The dashboard is a highlight, and carried over unchanged from the EQS saloon. You get two screens as standard, but those looking for a true flagship party piece should consider the flashy Hyperscreen layout that uses a single pane of glass to cover three separate displays. It looks fantastic, but may prove a bit of a gimmick; the standard setup works well and is the one we’d recommend. 

Luxury is another selling point. The materials used are first-rate, and everything you touch is coated in the finest leather, metal or wood. You’ll have to search long and hard for any corner cutting or cheap-feeling plastics. The controls are responsive and there’s plenty of storage up front.

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Overall, the EQS SUV feels like a fitting electric flagship for Mercedes, and one that can only get better over time. We’d prefer if it felt a little less cumbersome, and a little more enjoyable to drive, but if you want something luxurious, quiet and spacious, while also somewhat satisfying your environmental conscience, this could be the car for you.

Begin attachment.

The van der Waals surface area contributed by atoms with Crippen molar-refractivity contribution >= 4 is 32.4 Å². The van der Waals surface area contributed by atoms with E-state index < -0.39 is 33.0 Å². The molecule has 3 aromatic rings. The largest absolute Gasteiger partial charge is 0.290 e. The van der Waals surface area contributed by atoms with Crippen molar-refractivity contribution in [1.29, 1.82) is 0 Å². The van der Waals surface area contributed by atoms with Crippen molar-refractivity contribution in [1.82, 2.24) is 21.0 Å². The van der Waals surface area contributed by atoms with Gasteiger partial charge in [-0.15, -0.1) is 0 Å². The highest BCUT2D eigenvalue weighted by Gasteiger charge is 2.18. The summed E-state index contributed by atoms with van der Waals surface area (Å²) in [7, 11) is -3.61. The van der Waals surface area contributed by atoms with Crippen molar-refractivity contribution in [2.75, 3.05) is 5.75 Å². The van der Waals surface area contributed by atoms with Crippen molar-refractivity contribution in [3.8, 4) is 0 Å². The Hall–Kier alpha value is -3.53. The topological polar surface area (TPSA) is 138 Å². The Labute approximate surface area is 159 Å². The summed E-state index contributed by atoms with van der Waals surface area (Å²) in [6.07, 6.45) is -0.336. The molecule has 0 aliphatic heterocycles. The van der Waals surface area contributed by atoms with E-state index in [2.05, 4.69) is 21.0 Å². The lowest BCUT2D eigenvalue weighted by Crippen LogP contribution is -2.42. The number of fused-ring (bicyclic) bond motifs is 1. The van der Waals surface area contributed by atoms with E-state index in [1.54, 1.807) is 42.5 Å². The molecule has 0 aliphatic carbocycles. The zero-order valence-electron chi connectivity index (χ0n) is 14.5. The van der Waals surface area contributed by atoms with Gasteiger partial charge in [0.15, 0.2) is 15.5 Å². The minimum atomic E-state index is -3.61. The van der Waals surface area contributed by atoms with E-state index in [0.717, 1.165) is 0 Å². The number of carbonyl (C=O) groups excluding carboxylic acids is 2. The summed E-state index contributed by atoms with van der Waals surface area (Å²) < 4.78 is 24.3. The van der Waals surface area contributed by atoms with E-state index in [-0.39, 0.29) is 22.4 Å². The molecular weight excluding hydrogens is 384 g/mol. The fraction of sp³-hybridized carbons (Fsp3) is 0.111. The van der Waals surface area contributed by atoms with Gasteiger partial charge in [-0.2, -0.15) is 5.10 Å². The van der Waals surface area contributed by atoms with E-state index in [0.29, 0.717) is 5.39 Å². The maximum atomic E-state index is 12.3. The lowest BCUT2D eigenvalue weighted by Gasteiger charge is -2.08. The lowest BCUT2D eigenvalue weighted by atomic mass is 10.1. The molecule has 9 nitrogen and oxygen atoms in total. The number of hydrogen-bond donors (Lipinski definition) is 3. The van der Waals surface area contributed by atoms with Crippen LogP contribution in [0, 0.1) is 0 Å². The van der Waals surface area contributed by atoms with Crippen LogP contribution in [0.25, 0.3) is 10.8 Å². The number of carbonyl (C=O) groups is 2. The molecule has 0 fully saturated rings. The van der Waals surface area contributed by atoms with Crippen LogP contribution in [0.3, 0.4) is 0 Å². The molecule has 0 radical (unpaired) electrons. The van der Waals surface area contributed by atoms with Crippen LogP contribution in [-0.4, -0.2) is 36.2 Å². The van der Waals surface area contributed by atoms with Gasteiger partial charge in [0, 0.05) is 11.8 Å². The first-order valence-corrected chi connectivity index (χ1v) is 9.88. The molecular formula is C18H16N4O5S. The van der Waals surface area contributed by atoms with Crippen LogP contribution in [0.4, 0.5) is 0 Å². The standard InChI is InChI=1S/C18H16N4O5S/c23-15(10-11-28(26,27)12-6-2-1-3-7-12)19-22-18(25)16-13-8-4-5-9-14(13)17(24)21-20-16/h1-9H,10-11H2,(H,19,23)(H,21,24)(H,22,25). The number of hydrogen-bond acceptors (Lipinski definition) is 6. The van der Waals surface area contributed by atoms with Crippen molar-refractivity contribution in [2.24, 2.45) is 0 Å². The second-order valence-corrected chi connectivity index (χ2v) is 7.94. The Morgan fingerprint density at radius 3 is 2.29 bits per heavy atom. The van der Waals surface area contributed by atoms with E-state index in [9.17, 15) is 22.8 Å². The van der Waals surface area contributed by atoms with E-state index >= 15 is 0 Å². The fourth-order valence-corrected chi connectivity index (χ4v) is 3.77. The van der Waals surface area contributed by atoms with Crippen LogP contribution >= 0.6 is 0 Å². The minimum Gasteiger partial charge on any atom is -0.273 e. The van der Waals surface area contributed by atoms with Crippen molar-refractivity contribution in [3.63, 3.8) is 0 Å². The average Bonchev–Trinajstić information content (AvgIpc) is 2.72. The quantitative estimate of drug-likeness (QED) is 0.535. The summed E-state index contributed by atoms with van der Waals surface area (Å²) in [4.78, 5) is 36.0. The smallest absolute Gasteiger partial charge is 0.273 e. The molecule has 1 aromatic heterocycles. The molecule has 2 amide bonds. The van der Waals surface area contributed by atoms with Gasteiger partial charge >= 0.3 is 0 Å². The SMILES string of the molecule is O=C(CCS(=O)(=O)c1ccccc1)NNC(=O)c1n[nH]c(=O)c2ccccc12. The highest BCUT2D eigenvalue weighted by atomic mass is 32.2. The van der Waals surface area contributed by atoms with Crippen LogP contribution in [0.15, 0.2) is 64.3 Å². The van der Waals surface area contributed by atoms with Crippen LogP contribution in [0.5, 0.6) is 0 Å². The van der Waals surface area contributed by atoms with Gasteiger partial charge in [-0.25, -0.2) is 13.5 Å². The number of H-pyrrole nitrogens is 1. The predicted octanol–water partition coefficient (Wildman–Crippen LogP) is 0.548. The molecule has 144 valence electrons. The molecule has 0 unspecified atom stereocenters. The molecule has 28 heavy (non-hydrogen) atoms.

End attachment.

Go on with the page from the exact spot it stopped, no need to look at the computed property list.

Range, charging & running costs

While it’s expensive to buy, the reward is a long driving range and 200kW charging speeds

The Mercedes EQS SUV is one of the longest-range electric vehicles you can buy. It has one of the biggest batteries fitted to any production car (108.4kWh usable capacity) – and it can charge pretty quickly too.

All models officially return 379 miles on a full battery, although in our experience between 250 and 270 miles – perhaps 300 on a good day – is more realistic. But the thing all buyers need to be aware of is that just because the EQS SUV is electric, doesn’t mean it’ll automatically be cheap to run. All that weight (2.6 tonnes, no less) means that the EQS isn’t very efficient. It’ll use more electricity per mile than almost all of its rivals, so it’ll cost you more to keep charged.